10
(sin
x
)/
x
I call our world Flatland, not because we call it so, but
to make its nature clear to you, my happy readers, who
are privileged to live in Space.
—Edwin A. Abbott,
Flatland
(1884)
Students of calculus encounter the function
±
sin
x
²
/x
early in
their study, when it is shown that lim
x
→
0
±
sin
x
²
/x
=
1; this result
is then used to establish the differentiation formulas
±
sin
x
²
0
=
cos
x
and
±
cos
x
²
0
=
sin
x
. Once this has been done, however,
the function is soon forgotten, and the student rarely sees it
again. This is unfortunate, for this simplelooking function not
only has some remarkable properties, but it also shows up in
many applications, sometimes quite unexpectedly.
We note, to begin with, that the function is deﬁned for all
values of
x
except 0; but we also know that as
x
gets smaller and
smaller, the ratio
±
sin
x
²
/x
—provided
x
is measured in radians—
tends to 1. This provides us with a simple example of a
removable
singularity
: we can simply
deﬁne
the value of
±
sin 0
²
/
0tobe1
,
and this deﬁnition will assure the continuity of the function near
x
=
0.
Let us denote our function by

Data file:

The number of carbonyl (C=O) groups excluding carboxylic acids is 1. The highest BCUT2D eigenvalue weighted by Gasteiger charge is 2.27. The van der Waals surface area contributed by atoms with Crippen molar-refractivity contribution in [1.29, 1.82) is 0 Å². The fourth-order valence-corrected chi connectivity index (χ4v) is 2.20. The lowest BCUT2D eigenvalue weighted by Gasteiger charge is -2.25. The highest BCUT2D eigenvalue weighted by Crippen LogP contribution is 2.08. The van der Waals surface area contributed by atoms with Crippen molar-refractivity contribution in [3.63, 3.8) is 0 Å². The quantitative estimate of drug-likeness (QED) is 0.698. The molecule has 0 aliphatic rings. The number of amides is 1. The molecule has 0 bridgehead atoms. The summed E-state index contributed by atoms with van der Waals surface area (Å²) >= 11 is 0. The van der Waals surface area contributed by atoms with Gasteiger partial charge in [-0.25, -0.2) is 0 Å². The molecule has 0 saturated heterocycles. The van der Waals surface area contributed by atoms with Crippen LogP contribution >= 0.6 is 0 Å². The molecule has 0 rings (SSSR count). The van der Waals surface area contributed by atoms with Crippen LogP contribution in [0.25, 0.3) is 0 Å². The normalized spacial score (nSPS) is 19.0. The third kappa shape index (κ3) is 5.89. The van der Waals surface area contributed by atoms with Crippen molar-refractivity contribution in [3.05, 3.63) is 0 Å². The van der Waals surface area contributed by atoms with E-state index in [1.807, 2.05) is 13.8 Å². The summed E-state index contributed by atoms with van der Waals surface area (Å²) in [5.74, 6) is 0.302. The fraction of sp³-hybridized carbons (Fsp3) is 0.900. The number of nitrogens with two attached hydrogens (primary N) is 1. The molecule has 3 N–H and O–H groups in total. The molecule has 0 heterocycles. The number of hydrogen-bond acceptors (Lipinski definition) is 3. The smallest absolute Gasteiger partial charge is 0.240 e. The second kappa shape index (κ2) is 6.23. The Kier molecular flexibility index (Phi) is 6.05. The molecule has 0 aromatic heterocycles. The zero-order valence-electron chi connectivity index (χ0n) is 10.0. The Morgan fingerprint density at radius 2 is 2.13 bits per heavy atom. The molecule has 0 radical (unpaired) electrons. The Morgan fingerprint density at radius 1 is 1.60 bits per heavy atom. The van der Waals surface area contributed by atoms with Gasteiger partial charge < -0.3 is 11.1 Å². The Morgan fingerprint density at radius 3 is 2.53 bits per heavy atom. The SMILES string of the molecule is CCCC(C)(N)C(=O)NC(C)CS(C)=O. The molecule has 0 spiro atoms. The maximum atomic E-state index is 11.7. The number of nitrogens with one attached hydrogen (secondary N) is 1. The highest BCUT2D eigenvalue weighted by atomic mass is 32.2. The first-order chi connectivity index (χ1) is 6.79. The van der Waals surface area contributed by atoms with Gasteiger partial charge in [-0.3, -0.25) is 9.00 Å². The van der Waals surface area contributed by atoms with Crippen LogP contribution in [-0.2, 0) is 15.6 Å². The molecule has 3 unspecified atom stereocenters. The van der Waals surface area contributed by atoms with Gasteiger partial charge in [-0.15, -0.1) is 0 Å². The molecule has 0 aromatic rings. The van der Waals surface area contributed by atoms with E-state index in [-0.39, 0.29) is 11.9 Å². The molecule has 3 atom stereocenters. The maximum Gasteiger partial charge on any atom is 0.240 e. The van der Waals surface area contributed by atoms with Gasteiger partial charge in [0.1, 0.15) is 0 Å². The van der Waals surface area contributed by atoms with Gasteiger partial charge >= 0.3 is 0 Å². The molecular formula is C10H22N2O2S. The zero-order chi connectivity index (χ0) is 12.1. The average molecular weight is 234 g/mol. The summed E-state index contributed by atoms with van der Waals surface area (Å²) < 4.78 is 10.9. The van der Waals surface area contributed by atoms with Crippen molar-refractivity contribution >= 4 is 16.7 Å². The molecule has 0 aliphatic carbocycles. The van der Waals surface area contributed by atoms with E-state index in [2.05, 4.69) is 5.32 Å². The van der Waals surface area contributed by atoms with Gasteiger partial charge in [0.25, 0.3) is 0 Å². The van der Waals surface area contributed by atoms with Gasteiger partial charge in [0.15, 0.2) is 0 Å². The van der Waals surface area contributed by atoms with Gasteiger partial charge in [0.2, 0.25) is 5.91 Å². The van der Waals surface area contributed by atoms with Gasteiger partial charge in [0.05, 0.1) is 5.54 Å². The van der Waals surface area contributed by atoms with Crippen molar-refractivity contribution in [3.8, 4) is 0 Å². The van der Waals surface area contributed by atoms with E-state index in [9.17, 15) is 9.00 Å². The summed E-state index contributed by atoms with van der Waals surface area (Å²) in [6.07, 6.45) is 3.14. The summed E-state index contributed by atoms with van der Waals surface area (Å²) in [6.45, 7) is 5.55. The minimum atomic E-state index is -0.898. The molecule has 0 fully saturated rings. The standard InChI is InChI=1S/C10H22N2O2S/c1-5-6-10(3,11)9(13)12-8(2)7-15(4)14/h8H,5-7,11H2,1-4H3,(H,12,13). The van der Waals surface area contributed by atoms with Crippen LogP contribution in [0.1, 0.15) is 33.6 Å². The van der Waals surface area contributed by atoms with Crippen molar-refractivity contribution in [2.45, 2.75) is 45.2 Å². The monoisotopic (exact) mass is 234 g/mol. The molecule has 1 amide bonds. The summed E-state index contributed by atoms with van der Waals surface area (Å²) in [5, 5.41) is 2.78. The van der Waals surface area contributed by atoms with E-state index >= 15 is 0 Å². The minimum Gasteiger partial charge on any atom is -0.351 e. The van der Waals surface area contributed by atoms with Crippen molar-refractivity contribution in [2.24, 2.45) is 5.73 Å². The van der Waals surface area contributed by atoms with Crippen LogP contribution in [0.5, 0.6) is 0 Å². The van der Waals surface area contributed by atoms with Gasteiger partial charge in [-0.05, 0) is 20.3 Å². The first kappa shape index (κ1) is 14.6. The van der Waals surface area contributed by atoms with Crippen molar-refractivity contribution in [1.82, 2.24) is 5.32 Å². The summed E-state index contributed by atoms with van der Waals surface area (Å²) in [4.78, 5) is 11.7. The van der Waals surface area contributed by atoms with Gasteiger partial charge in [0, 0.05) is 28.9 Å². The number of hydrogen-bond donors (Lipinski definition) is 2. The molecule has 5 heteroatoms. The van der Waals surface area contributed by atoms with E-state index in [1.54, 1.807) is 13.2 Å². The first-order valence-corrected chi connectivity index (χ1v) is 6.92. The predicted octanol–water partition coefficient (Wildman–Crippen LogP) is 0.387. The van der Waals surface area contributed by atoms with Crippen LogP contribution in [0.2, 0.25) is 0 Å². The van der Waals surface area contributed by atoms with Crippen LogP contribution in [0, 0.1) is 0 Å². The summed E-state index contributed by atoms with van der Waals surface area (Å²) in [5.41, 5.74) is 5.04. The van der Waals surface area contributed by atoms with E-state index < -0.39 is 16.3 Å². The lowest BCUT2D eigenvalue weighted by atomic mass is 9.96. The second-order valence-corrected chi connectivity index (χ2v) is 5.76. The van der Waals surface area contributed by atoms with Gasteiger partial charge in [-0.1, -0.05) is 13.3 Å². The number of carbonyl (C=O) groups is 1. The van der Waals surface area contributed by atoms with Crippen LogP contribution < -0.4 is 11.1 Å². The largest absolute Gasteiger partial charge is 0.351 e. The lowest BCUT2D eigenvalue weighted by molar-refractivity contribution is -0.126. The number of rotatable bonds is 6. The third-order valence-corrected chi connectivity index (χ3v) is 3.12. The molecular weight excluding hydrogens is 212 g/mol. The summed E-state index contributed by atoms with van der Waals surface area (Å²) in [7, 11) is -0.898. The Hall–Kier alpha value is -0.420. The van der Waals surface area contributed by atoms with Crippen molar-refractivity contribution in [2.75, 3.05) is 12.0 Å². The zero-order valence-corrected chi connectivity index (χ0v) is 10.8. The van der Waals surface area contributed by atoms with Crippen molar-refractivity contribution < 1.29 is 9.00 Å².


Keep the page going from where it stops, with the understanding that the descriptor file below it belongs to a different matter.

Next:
f
±
x
²
and plot it for various val
ues of
x
; the resulting graph is shown in ﬁgure 61. Two features
make this graph distinct from that of the function
g
±
x
²=
sin
x
:
ﬁrst, it is symmetric about the
y
axis; that is,
f
±
x
f
±
x
²
for all
values of
x
(in the language of algebra,
f
±
x
²
is an
even function
,
so called because the simplest functions with this property are of
the form
y
=
x
n
for even values of
n
). By contrast, the function
g
±
x
sin
x
has the property that
g
±
x
²=
g
±
x
²
for all
x
(func
tions with this property are called
odd functions
, for example
y
=
x
n
for odd values of
n
). To prove that
f
±
x
²=±
sin
x
²
/x
is even,
we simply note that
f
±
x
sin
±
x
²
/
±
x
²=±
sin
x
²
/
±
x
±
sin
x
²
/x
=
f
±
x
²
.
Second, unlike the graph of sin
x
, whose upanddown oscil
lations are conﬁned to the range from

1 to 1 (that is, the sine